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Sports Archives The Altamont Enterprise, March 17, 2011
ImPACT at Guilderland
By Jordan J. Michael
GUILDERLAND Not many years ago, concussions in contact sports went undetected and athletes would often return to the field of play. Concussions in recent years have received national attention, most frequently for professional or college-level athletes.
The Guilderland School District Athletic Department took a huge step forward in concussion awareness when it introduced ImPACT (Immediate Post Concussion Assessment and Cognitive Testing) last spring. Guilderland is currently one of four Section II school districts using the program; Queensbury, Shenendehowa, and Mohonasen are the others.
ImPACT, created by doctors Mark Lovell and Joseph Maroon of the University of Pittsburgh in the early 1990s, is a software program that tests cognitive functioning in athletes. Guilderland’s assistant director for athletics, Regan Johnson, said that the program costs the district $425 per year.
“It’s well worth the cost,” Johnson said. “It’s an unlimited web-based test that is confidential.”
Kate Gawrys, Guilderland’s athletic trainer, said that close to 500 athletes from grades seven to 12 have taken the ImPACT test. Gawrys administers the tests at the high school and Johnson takes care of the kids at the middle school.
“We’re trying to get everyone that is on a team tested,” said Gawrys. “We’re responsible for everyone.”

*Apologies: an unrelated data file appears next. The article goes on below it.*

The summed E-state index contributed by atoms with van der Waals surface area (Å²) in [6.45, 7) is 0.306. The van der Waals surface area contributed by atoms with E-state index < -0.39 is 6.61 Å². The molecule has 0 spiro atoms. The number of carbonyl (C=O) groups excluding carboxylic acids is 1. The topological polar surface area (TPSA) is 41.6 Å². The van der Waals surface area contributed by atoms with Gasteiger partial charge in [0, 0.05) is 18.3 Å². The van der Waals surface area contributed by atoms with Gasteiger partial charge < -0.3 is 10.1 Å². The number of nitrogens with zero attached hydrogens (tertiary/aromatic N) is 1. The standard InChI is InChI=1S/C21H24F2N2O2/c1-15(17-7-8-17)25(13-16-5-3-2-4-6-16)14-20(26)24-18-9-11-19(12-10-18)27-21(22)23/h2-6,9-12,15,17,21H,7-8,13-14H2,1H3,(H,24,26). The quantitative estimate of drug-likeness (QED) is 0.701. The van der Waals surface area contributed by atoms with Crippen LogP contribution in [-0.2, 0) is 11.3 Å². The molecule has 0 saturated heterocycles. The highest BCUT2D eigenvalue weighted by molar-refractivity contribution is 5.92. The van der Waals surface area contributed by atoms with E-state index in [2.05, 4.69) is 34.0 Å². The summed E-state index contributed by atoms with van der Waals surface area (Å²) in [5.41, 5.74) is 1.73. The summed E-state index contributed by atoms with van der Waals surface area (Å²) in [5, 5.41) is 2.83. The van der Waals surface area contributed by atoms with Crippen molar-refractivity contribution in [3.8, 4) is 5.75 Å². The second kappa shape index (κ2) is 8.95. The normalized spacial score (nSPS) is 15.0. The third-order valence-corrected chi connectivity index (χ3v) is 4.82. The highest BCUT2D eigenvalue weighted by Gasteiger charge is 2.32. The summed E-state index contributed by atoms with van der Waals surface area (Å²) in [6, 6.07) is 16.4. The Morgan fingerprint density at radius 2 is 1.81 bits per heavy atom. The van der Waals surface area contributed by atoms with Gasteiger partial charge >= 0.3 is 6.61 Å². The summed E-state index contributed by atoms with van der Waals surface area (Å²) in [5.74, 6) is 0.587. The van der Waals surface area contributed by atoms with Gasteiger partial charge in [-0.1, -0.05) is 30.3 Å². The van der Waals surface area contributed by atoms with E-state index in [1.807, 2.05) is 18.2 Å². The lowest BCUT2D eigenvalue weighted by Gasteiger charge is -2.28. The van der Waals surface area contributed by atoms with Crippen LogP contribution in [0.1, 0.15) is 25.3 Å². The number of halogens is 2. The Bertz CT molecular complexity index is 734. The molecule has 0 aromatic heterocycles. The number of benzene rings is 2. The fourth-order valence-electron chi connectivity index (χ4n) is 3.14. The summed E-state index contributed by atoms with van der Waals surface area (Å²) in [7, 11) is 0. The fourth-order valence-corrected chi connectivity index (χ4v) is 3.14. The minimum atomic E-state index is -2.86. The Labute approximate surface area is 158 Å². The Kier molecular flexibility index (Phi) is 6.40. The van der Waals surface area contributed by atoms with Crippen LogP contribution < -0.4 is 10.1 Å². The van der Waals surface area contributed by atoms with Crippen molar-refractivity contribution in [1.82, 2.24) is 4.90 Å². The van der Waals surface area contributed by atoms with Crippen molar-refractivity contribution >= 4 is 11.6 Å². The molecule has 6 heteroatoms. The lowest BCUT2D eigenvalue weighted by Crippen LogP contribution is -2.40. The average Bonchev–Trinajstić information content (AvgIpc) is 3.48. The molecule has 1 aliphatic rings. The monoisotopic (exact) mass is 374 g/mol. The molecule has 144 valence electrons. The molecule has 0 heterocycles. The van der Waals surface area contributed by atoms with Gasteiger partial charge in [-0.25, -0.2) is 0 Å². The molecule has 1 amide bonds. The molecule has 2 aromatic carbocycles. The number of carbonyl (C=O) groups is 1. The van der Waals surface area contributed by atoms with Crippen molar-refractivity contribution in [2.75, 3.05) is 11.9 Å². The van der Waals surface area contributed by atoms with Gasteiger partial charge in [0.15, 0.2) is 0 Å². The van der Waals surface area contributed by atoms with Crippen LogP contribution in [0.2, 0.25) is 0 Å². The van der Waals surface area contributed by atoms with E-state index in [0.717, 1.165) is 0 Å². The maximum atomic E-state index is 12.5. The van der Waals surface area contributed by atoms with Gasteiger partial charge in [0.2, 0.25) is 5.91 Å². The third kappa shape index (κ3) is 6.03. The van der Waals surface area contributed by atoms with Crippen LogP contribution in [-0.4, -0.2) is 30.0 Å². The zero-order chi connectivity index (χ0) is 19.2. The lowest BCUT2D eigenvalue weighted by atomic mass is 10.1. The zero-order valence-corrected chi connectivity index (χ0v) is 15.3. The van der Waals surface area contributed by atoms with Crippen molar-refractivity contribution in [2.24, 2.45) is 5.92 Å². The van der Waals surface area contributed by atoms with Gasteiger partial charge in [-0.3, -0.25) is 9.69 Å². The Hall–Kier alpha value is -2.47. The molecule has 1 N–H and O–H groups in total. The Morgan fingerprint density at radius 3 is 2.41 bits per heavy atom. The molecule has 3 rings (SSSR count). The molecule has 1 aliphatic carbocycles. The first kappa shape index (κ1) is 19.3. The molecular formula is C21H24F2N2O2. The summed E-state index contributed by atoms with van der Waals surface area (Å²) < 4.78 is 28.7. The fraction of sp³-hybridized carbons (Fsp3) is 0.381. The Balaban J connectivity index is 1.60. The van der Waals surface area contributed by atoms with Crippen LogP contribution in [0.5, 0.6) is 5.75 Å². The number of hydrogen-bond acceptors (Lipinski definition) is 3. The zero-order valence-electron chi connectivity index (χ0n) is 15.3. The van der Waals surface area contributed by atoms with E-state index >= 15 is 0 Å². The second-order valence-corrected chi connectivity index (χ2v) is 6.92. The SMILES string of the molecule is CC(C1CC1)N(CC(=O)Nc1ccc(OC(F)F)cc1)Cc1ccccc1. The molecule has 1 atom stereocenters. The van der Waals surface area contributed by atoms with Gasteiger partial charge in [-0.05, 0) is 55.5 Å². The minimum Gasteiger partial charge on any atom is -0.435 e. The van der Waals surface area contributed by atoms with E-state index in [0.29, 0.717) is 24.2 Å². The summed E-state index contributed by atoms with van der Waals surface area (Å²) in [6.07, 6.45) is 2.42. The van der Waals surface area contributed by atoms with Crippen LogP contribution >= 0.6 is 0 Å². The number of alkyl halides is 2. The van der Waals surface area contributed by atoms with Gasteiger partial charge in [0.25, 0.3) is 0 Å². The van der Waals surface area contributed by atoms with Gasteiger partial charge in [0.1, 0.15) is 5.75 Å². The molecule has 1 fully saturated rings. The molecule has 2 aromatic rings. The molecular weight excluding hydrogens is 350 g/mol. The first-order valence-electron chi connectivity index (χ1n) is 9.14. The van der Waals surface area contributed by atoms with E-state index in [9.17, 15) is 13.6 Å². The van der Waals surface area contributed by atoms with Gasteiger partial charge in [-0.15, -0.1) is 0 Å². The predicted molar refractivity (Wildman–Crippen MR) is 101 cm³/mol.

Every athlete who plays a contact sport for the Dutchmen is required to take the test at least once, so that a baseline can be set for each person. If an athlete is diagnosed with a potential head injury, he or she retakes ImPACT however many times until passing. At that point, the athlete can return to play, unless a doctor says otherwise.
“We won’t put a kid back into play unless he or she is ready,” Johnson said. “ImPACT is there to hold a baseline. Say you get a concussion; take the test again and compare. If you are cleared, OK, you’re free to go back out there if you’re ready.”
Gawrys told The Enterprise that “five or six” athletes have had potential head injuries over the winter season, and “about 20 more” were diagnosed during the fall sports season.
“Bruise on your brain”
Senior Jordan Weeden got a concussion in November when he was struck with an elbow during varsity basketball practice.
“I got hit and dropped. I was all dizzy and stuff,” said Weeden, who took his initial ImPACT test for varsity soccer in the fall. “The lights really bothered me, so I kept my head down. I had headaches all the time and had trouble focusing. I figured that I had a concussion.”
The ImPACT test has six different modules attention span, working memory, sustained and selective attention time, response variability, non-verbal problem solving, and reaction time and takes about 30 minutes to complete.
Weeden had to take the assessment three different times after Nov. 15 before passing. He was out of basketball for two weeks, but missed only practices because the team hadn’t started games yet.
“The pressure wasn’t too bad because I had time to recover,” Weeden said. “I thought I could pass the test the second time, but I failed again. It was a little frustrating to have to keep taking it over and over.”